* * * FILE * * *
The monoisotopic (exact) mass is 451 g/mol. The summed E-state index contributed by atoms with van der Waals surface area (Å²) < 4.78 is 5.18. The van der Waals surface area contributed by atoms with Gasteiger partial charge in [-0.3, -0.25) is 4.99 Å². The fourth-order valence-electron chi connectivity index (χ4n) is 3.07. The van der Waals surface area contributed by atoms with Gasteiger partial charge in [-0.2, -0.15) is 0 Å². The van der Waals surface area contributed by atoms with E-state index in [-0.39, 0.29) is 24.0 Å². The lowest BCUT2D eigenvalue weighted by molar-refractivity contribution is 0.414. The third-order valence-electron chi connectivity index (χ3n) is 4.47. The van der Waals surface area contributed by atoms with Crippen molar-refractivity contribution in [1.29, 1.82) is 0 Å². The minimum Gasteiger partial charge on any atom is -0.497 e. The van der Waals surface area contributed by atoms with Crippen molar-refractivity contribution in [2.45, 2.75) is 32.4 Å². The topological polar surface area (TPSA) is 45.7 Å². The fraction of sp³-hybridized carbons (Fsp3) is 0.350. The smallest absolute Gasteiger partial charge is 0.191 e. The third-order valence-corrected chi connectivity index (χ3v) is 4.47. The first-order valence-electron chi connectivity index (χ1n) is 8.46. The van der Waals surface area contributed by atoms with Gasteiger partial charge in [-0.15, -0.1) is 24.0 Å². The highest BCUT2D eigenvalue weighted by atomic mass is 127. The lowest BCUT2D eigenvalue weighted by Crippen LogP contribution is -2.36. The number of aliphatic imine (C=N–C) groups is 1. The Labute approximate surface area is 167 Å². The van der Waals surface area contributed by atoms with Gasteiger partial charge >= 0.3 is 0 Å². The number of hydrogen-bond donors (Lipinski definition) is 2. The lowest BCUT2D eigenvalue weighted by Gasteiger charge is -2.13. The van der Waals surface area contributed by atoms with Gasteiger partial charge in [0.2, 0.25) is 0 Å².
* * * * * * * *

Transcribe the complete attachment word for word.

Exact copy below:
The monoisotopic (exact) mass is 451 g/mol. The summed E-state index contributed by atoms with van der Waals surface area (Å²) < 4.78 is 5.18. The van der Waals surface area contributed by atoms with Gasteiger partial charge in [-0.3, -0.25) is 4.99 Å². The fourth-order valence-electron chi connectivity index (χ4n) is 3.07. The van der Waals surface area contributed by atoms with Gasteiger partial charge in [-0.2, -0.15) is 0 Å². The van der Waals surface area contributed by atoms with E-state index in [-0.39, 0.29) is 24.0 Å². The lowest BCUT2D eigenvalue weighted by molar-refractivity contribution is 0.414. The third-order valence-electron chi connectivity index (χ3n) is 4.47. The van der Waals surface area contributed by atoms with Crippen molar-refractivity contribution in [1.29, 1.82) is 0 Å². The minimum Gasteiger partial charge on any atom is -0.497 e. The van der Waals surface area contributed by atoms with Crippen molar-refractivity contribution in [2.45, 2.75) is 32.4 Å². The topological polar surface area (TPSA) is 45.7 Å². The fraction of sp³-hybridized carbons (Fsp3) is 0.350. The smallest absolute Gasteiger partial charge is 0.191 e. The third-order valence-corrected chi connectivity index (χ3v) is 4.47. The first-order valence-electron chi connectivity index (χ1n) is 8.46. The van der Waals surface area contributed by atoms with Gasteiger partial charge in [-0.15, -0.1) is 24.0 Å². The highest BCUT2D eigenvalue weighted by atomic mass is 127. The lowest BCUT2D eigenvalue weighted by Crippen LogP contribution is -2.36. The number of aliphatic imine (C=N–C) groups is 1. The Labute approximate surface area is 167 Å². The van der Waals surface area contributed by atoms with Gasteiger partial charge >= 0.3 is 0 Å². The number of hydrogen-bond donors (Lipinski definition) is 2. The lowest BCUT2D eigenvalue weighted by Gasteiger charge is -2.13. The van der Waals surface area contributed by atoms with Gasteiger partial charge in [0.2, 0.25) is 0 Å².